Specimens of the genus Paranthropus are found in the fossil record between about 2.5 and 1.4 mya. This genus seems to have co-existed with the early members of the genus Homo for about a million years. (Some researchers place the Paranthropus fossil specimens in the genus Australopithecus, referring to them as the robust Australopithecines.)
One of the earliest specimens of the genus Homo to be found in the fossil record is dated at about 2.33 mya. It was found at the Hadar site in Ethiopia.
3. How many early Homo species?
Paleoanthropologists have traditionally divided specimens of early Homo in up to four species: Homo habilis, Homo rudolfensis, Homo ergaster, and Homo erectus. This classification is based on anatomical features that were deemed to be too different to represent members of a single species. (In addition, fossils are scattered across time and space, which makes it even more complicated to distinguish variation between species from variation between populations of the same species that may have existed across different time periods and/or geographical areas.)
Classification and name-giving have of course never been a straightforward matter, and paleoanthropologists sometimes diverge in their opinions of what species fossil specimens should be attributed to. Some have even wondered if early Homo specimens might not all be collapsed into one single evolving lineage of Homo erectus, mostly based on an analysis of the Dmanisi fossils.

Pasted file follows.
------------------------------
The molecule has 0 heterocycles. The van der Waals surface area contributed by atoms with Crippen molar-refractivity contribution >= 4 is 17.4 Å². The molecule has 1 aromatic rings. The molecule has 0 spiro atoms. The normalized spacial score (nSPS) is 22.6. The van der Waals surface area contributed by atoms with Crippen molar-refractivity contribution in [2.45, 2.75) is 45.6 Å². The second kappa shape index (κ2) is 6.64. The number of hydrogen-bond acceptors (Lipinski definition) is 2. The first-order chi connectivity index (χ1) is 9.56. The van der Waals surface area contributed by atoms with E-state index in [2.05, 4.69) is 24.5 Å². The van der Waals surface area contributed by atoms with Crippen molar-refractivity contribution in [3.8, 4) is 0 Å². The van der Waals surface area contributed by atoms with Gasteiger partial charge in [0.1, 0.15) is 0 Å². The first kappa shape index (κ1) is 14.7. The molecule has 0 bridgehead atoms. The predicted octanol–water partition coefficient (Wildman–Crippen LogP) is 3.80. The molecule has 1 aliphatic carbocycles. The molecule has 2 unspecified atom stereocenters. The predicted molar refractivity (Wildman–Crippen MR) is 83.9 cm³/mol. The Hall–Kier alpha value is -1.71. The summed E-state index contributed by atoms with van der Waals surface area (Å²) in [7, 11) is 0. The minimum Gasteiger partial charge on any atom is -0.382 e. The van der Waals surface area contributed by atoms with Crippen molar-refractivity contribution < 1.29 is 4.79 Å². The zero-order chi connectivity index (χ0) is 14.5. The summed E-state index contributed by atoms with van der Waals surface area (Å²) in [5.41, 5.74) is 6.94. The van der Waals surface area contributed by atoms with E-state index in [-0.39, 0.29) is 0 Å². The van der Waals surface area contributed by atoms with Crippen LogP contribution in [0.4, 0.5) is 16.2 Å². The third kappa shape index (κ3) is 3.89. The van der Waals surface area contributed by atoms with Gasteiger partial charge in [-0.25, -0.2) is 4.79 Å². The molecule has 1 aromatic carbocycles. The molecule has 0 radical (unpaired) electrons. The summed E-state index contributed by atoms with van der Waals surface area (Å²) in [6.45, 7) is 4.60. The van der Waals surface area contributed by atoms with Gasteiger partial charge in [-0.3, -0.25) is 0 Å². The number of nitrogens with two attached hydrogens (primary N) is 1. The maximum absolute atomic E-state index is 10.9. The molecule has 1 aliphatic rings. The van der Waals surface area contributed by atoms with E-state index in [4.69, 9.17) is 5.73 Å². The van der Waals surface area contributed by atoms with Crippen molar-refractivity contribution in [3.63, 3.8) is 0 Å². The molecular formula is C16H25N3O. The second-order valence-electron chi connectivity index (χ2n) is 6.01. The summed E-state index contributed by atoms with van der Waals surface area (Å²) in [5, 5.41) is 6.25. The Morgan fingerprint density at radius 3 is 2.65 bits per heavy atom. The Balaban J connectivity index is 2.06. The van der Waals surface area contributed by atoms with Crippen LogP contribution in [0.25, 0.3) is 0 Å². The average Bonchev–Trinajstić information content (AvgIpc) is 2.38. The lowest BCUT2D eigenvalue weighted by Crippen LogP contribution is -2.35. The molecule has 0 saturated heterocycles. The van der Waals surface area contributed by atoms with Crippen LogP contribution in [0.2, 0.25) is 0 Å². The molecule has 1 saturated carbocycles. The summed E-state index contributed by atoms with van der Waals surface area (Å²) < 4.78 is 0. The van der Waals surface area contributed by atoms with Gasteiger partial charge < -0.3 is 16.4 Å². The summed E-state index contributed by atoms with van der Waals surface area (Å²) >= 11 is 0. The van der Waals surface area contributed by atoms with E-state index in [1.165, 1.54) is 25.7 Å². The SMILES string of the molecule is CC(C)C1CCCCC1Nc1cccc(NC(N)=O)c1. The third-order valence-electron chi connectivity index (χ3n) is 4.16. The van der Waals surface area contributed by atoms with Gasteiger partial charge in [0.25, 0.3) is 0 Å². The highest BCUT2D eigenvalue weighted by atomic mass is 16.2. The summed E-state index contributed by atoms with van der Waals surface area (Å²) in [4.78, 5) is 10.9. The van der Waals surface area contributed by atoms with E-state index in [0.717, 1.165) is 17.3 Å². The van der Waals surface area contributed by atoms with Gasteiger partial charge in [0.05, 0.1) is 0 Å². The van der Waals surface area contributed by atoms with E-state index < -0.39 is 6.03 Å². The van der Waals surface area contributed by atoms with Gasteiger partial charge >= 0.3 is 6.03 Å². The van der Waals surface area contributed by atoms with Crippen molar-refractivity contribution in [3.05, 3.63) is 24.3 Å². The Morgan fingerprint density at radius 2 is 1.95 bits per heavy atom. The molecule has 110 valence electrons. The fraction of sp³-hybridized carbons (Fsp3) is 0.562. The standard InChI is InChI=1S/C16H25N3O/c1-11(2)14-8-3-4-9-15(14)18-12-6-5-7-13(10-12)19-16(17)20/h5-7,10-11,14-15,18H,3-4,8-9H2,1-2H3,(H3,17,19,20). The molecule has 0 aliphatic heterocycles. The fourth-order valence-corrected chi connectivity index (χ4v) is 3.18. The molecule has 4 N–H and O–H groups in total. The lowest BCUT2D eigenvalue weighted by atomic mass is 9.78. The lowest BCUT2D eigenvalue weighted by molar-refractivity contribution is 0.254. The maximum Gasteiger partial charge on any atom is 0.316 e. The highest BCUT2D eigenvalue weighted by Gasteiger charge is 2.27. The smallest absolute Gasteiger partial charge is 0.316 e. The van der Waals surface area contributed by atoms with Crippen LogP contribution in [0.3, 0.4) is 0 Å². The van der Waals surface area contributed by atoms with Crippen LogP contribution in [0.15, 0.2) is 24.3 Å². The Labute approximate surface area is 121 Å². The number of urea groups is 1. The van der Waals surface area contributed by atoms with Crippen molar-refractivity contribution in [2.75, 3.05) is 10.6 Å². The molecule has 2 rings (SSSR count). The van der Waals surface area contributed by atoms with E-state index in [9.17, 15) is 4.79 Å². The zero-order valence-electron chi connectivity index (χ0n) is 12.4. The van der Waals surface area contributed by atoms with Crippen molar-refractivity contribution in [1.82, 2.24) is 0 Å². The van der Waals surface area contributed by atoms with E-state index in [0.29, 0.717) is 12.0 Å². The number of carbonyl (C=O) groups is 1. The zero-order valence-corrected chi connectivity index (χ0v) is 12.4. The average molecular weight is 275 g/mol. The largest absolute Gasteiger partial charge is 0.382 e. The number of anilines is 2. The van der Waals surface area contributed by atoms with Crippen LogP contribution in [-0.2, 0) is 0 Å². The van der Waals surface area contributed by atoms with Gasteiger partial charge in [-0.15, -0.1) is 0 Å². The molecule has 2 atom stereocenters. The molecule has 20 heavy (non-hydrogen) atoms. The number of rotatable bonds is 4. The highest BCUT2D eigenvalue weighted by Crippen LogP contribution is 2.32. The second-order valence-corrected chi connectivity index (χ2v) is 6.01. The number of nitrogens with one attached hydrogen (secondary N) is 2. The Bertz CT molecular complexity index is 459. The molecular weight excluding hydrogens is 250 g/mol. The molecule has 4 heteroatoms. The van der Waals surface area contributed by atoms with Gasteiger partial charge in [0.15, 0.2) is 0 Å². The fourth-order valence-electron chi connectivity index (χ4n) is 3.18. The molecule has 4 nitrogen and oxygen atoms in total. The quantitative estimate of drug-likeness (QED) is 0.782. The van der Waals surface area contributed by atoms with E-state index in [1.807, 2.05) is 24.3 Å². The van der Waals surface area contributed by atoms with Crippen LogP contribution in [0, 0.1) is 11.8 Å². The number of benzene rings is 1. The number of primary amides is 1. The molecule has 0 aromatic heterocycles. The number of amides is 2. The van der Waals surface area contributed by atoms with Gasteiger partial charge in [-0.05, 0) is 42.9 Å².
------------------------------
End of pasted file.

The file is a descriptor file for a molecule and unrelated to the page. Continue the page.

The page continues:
Given the evidence currently available, the authors of the Science review favor the hypothesis that there were three distinct lineages of early Homo existing in Africa about 2 mya. However, they do not fully adhere to the classical categorization of specimens into H. habilis and H. rudolfensis (besides H. erectus), and they instead propose to use two slightly different groups called 1470 and 1813 after their most well-known characteristic specimens.
Regardless of what they are called, these three species of early Homo partly overlap in the fossil record (from about 2 to 1.5 mya), and they all display, on average, larger brains and bodies than specimens of the genus Australopithecus.
3. Variable climate, savanna grasslands and woodlands